Ah yes, driving into the city right at the start of a Cubs game is right at the top of a long list of things I’d rather not do ever, but today was the exception, new Shure endorsers Yeasayer were in town for a sold-out Metro show. I was notified ahead of time that I would have extra special parking right behind the Yeasayer mobile unit… I would typically refer to this as the band bus, but it wasn’t quite a bus nor an RV… It had a trailer attached, so it was a clear indicator that this must be the place.
I proceeded to unload the Shure product I brought along for the guys to try out and headed into the venue. The band was still loading in their equipment and setting up as well, so it gave us some time to meet and greet and check out the assortment of audio arsenal I entered the premises with. The big concern for Yeasayer during this tour, was the increasingly loud stage volume and concern for going deaf if this pace was to continue. Today I brought out the most sought after Shure product in recent years for the guys to sample, the PSM 900 personal in ear monitor system. Of course a few choice new mics made the stage set up for the evening as well. The SM27 served well on the drum overheads and the KSM 313 made for an exceptional guitar amp mic.
Once all the mics were in place and the PSM 900 was fired up and configured (which took just seconds to accomplish), I helped the band fit the earphones properly into their ears before beginning their soundcheck. From the moment guitarist Anand Wilder and bassist Ira Wolf Tuton turned their packs on, they were hooked. Their eyes got huge and they couldn’t believe how well they could hear themselves and the rest of the stage, all at a comfortable volume. They both immediately began working with the Metro’s monitor engineer to craft their own mix for the evening ahead. Once things were cued up, they began work on harmonizing some of the vocals from the band’s second album Odd Blood. I was amazed at how well they took to the technology having never used personal in ear monitors before. In my experience, it takes a little getting used to, but once you’re comfortable with it, you’ll never go without them again.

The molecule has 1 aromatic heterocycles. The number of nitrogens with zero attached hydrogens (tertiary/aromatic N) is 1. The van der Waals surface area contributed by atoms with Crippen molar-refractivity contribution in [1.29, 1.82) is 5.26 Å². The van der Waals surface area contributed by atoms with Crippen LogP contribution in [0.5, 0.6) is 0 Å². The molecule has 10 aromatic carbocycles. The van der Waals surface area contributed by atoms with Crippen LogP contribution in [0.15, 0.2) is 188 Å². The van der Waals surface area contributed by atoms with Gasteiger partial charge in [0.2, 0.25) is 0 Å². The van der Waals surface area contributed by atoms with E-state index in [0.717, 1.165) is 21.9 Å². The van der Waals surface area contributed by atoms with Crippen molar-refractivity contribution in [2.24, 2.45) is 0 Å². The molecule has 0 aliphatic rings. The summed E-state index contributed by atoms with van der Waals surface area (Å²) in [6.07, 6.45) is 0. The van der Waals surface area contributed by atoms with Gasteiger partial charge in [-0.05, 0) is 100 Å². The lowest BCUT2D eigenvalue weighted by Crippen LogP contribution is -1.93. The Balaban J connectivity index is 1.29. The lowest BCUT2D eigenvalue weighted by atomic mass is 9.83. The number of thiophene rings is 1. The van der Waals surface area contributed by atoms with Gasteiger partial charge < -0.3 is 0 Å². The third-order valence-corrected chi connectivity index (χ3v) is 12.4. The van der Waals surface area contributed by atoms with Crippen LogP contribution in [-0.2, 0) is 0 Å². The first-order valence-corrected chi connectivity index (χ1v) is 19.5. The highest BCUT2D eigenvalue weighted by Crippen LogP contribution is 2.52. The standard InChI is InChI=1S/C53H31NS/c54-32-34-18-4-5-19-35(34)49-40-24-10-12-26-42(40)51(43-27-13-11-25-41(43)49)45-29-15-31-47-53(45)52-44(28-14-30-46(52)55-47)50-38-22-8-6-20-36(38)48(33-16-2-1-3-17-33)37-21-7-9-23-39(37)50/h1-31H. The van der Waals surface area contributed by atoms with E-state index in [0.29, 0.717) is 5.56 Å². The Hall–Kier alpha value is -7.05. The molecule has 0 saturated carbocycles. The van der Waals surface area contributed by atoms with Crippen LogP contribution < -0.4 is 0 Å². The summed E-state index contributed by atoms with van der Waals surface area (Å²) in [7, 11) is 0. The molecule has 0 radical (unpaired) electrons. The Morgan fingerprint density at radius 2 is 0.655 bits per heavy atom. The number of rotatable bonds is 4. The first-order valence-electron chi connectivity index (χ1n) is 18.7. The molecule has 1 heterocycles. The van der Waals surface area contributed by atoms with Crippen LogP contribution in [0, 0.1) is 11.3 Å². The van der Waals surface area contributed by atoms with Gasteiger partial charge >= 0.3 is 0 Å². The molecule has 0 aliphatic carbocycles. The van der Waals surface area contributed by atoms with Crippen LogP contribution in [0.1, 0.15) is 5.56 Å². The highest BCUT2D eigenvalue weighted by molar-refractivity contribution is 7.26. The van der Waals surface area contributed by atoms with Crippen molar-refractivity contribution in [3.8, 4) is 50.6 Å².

Touring members Jason Trammell on drums and Ahmed Gallab on percussion were using the PSM 600 Hard Wire packs and were as equally blown away by the difference it made on the stage. Everyone seemed to be comfortable and ready for soundcheck, so the band rolled through a few choice cuts from their latest release.
I took a spot next to front-of-house engineer Mark Creegan as he worked on crafting the perfect mix for the crowd eagerly waiting to get in on the outside. Once all elements of sound were carefully blended, Mark commented on how quiet the stage was, perhaps the quietest it’s been the whole tour. He marveled in the fact that he could experience some dynamics with the stage volume and the sound at front-of-house. I told him that the PSM systems were going to have a huge impact on the stage volume, but I don’t think he expected that much of a difference when we first started setting up.
I watched the band run through a few more tunes as Sleigh Bells began piling up their gear towards the front of the stage eagerly awaiting their chance to soundcheck. I went out to talk with the guys about their experience and they were admittedly blown away. Tour manager Adam Fisher was also on the stage at this time and commented that this was the quietest the stage had ever been since he’d been with the band. Cool. Shure saves the day yet again!
The guys sounded amazing in soundcheck and the show that followed garnered rave reviews by local press and loyal fans. Sleigh Bells melted a few faces and gained some new fans as well. If you haven’t heard Yeasayer yet, check out Odd Blood at the band’s MySpace page. See them live if you get a chance, it’s amazing how much is happening on that stage at any given moment, it’s like nothing else out there!